Question 7:

Find all points of discontinuity of f, where f is defined by

f(x) =  { |x| + 3, if x ≤ -3 ,

            -2x , if -3 < x < 3 ,

            6x + 2, if x ≥ 3 }

Answer:

The given function f is

 f(x) =   { |x| + 3, if x ≤ -3

             -2x , if -3 < x < 3

             6x + 2, if x ≥ 3 }

The given function f is defined at all the points of the real line.

Let c be a point on the real line.

Case I:

If c < -3 then f(c) = -c + 3

limx->c f(x) = limx->c (-x + 3) = -c + 3

So, limx->c f(x) = f(c)

Therefore, f is continuous at all points x, such that x < −3

Case II:

If c = -3 then f(-3) = -(-3) + 3 = 3 + 3 = 6

limx->-3- f(x) = limx->-3- (-x + 3) = -(-3) + 3 = 3 + 3 = 6

limx->-3+ f(x) = limx->-3+ (-2x) = -2 * (-3) = 6

Therefore, f is continuous at x = −3

Case III:

If -3 < c < 3, then

f(c) = -2c and limx->c f(x) = limx->c (-2x) = -2c

So, limx->c f(x) = f(c)

Therefore, f is continuous in (−3, 3).

Case IV:

If c = 3, then the left hand limit of f at x = 3 is,

limx->3- f(x) = limx->3- (-2x) = -2 * 3 =6

The right hand limit of f at x = 3 is,

limx->3+ f(x) = limx->3+ (6x + 2) = 6 * 3 + 2 = 18 + 2 = 20

It is observed that the left and right hand limit of f at x = 3 do not coincide.

Therefore, f is not continuous at x = 3

Case V:

If c > 3, then

f(c) = 6c + 2 and limx->c f(x) = limx->c (6x + 2) = 6c + 2

So, limx->c f(x) = f(c)

Therefore, f is continuous at all points x, such that x > 3

Hence, x = 3 is the only point of discontinuity of f.

Question 8:

Find all points of discontinuity of f, where f is defined by

f(x) =   { |x|/x, if x ≠ 0

             0, if x = 0 }

Answer:

The given function f is

f(x) =   { |x|/x, if x ≠ 0 ,

             0, if x = 0 }

It is known that,

        x < 0 => |x| = -x

and x > 0 => |x| = x

Therefore, the given function can be rewritten as

f(x) =    |x|/x = -x/x = -1, if x < 0 ,

              0, if x = 0 ,

              |x|/x = x/x = 1, if x > 0 }          

The given function f is defined at all the points of the real line.

Let c be a point on the real line.

Case I:

If c < 0, then f(c) = -1

limx->c f(x) = limx->c (-1) = -1

Therefore, f is continuous at all points x < 0

Case II:

If c = 0, then the left hand limit of f at x = 0 is,

limx->0- f(x) = limx->0- (-1) = -1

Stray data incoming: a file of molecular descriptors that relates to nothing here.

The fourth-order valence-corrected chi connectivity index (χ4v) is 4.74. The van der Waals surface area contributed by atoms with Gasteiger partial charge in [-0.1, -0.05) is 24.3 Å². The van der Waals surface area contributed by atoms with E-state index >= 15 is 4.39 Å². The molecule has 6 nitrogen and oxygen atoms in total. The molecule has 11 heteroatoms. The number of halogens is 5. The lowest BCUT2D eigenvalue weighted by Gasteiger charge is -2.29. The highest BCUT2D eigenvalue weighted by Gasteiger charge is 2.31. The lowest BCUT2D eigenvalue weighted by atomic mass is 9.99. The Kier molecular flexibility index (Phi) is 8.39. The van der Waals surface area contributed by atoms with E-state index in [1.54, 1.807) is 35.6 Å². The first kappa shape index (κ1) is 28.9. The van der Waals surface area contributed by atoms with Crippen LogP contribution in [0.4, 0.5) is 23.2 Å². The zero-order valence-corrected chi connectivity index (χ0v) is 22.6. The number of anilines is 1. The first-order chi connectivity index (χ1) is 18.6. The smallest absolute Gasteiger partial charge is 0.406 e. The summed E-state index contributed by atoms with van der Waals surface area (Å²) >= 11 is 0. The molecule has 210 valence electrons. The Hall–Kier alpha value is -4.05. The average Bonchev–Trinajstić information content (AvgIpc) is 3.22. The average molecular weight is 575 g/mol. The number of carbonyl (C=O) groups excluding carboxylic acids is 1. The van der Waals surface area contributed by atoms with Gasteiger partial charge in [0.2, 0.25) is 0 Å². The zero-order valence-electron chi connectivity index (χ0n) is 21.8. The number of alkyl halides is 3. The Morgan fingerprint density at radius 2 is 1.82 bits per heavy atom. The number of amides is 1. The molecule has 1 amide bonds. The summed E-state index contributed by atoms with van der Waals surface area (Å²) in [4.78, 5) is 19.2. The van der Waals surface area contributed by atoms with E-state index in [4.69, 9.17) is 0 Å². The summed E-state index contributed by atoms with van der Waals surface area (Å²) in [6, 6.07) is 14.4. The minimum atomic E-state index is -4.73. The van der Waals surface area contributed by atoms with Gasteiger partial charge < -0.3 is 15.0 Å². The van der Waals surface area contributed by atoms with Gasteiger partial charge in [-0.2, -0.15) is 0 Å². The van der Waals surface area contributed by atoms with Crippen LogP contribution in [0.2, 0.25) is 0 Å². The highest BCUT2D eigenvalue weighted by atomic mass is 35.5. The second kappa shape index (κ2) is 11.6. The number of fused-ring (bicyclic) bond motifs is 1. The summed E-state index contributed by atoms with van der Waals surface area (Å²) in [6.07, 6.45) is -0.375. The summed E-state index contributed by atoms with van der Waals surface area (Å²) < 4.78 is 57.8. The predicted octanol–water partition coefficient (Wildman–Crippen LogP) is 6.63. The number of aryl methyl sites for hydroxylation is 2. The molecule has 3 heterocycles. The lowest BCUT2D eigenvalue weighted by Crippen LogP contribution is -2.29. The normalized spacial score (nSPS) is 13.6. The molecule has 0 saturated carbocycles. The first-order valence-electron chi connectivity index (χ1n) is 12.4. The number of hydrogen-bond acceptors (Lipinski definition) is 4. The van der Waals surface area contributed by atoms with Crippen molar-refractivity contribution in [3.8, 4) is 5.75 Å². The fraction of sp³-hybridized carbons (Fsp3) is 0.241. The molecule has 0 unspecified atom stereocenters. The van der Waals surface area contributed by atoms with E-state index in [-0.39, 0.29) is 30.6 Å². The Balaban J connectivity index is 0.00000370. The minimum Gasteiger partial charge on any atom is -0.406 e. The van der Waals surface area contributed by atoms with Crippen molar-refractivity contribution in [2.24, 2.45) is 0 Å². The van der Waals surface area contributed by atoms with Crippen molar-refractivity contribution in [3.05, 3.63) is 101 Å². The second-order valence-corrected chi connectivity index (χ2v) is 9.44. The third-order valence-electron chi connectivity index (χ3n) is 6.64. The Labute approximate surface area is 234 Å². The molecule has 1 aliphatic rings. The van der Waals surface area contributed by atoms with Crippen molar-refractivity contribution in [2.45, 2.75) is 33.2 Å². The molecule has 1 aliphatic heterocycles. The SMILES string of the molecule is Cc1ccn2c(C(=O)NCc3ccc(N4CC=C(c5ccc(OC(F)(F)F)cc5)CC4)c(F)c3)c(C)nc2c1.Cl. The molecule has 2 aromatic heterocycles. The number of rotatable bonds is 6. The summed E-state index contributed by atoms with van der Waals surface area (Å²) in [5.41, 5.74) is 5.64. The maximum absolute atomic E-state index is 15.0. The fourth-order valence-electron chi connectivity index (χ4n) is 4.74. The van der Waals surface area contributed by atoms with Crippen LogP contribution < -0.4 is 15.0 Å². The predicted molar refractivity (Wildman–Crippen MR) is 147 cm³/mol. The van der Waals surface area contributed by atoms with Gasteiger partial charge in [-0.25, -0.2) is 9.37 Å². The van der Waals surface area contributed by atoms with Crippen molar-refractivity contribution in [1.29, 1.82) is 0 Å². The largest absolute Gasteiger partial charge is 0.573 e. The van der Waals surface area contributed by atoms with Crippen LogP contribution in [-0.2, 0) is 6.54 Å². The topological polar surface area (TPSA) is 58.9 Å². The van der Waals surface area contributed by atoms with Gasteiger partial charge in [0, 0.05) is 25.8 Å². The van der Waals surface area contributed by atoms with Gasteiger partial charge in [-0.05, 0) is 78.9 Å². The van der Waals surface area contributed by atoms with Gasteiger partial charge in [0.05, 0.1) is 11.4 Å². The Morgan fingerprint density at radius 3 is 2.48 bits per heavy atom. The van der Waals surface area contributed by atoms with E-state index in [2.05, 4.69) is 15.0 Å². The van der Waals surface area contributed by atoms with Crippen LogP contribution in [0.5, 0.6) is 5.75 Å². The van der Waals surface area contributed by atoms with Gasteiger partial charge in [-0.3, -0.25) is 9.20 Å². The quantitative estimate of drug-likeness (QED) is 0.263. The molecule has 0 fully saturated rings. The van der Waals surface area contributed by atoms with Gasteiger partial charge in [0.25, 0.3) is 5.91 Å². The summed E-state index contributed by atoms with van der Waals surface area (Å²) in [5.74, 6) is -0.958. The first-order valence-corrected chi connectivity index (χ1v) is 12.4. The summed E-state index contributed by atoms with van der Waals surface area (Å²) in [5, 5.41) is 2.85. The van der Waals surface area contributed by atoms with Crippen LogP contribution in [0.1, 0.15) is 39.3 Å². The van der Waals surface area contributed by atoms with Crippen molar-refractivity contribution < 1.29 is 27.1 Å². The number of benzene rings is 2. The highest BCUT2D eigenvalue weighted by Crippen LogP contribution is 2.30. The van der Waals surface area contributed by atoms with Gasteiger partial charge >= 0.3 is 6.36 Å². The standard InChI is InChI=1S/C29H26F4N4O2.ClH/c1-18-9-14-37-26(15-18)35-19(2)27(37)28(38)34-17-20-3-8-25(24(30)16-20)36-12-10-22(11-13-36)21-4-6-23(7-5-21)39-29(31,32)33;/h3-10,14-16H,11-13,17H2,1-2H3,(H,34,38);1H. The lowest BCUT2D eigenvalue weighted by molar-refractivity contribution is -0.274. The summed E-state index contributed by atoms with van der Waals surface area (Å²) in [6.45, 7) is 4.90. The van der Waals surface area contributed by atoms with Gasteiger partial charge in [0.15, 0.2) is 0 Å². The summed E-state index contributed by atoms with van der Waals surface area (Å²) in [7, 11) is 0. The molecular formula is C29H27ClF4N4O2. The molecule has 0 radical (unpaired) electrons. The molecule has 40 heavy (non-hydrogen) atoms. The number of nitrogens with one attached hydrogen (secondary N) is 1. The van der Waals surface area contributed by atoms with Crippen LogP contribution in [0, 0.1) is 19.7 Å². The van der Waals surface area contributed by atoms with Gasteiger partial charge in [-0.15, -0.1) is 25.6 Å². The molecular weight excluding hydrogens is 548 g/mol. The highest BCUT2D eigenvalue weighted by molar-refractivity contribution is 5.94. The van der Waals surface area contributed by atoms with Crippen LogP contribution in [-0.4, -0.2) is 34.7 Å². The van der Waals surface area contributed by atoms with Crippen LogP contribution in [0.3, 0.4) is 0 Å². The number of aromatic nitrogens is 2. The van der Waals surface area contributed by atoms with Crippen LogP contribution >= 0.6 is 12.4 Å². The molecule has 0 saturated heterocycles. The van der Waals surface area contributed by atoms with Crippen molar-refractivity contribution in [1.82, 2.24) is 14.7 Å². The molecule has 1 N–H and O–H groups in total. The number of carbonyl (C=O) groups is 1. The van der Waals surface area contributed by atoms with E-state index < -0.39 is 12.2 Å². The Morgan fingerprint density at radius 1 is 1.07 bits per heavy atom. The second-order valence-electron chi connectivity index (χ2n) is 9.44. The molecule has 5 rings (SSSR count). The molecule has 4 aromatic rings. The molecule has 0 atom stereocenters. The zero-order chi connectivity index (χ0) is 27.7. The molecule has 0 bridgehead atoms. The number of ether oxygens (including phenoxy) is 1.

The right hand limit of f at x = 0 is,

limx->0+ f(x) = limx->0+ (1) = 1

It is observed that the left and right hand limit of f at x = 0 do not coincide.

Therefore, f is not continuous at x = 0

Case III:

If c > 0, then f(c) = 1

limx->c f(x) = limx->c f(1) = 1

So, limx->c f(x) = f(c)

Therefore, f is continuous at all points x, such that x > 0

Hence, x = 0 is the only point of discontinuity of f.

Question 9:

Find all points of discontinuity of f, where f is defined by

f(x) =    {x/|x|, if x < 0 ,

             -1, if x ≥ 0 }

Answer:

The given function f is

f(x) =   { x/|x|, if x < 0 ,

             -1, if x ≥ 0 }

It is known that, if x < 0 => |x| = -x

Therefore, the given function can be rewritten as

f(x) =   { x/|x| = x/(-x) = -1, if x < 0 ,

             -1, if x ≥ 0 }

=> f(x) = -1 for all x Є R

Let c be any real number. Then,

limx->c f(x) = limx->c f(-1) = -1

Also, f(c) = -1 = limx->c f(x)

Therefore, the given function is a continuous function.

Hence, the given function has no point of discontinuity.

Question 10:

Find all points of discontinuity of f, where f is defined by

f(x) =   { x + 1, if x ≥ 1 ,

             x2 + 1, if x < 1 }

 Answer:

The given function f is

f(x) =   { x + 1, if x ≥ 1 ,

             x2 + 1, if x < 1 }

The given function f is defined at all the points of the real line.

Let c be a point on the real line.

Case I:

If c < 1, then f(c) = c2 + 1

And limx->c f(x) = limx->c (x2 + 1) = c2 + 1

So, limx->c f(x) = f(c)

Therefore, f is continuous at all points x, such that x < 1

Case II:

If c = 1, then f(c) = f(1) = 1 + 1 = 2

The left hand limit of f at x = 1 is,

limx->1- f(x) = limx->1- (x2 + 1) = 12 + 1 = 2

The right hand limit of f at x = 1 is,

limx->1+ f(x) = limx->1+ (x + 1) = 1 + 1 = 2

Therefore, f is continuous at x = 1

Case III:

If c > 1, then f(c) = c + 1

limx->c f(x) = limx->c (x + 1) = c + 1

So, limx->c f(x) = f(c)

Therefore, f is continuous at all points x, such that x > 1

Hence, the given function f has no point of discontinuity.

Question 11:

Find all points of discontinuity of f, where f is defined by

f(x) =   { x3 - 3, if x ≤ 2 ,

             x2 + 1, if x > 2 }

Answer:

The given function f is

f(x) =   { x3 - 3, if x ≤ 2

             x2 + 1, if x > 2 }

The given function f is defined at all the points of the real line.

Let c be a point on the real line.

Case I:

If c < 2, then f(c) = c3 - 3

And limx->c f(x) = limx->c (x3 - 3) = c3 - 3

So, limx->c f(x) = f(c)

Therefore, f is continuous at all points x, such that x < 2

Case II:

If c = 2, then f(c) = f(2) = 23 - 3 = 8 – 3 = 5

The left hand limit of f at x = 2 is,

limx->2- f(x) = limx->2- (x3 - 3) = 23 - 3 = 8 – 3 = 5

The right hand limit of f at x = 1 is,

limx->2+ f(x) = limx->2+ (x2 + 1) = 22 + 1 = 4 + 1 = 5

Therefore, f is continuous at x = 2

Case III:

If c > 2, then f(c) = c2 + 1

limx->c f(x) = limx->c (x2 + 1) = c2 + 1

So, limx->c f(x) = f(c)

Therefore, f is continuous at all points x, such that x > 2

Thus, the given function f is continuous at every point on the real line.

Hence, f has no point of discontinuity.

Question 12: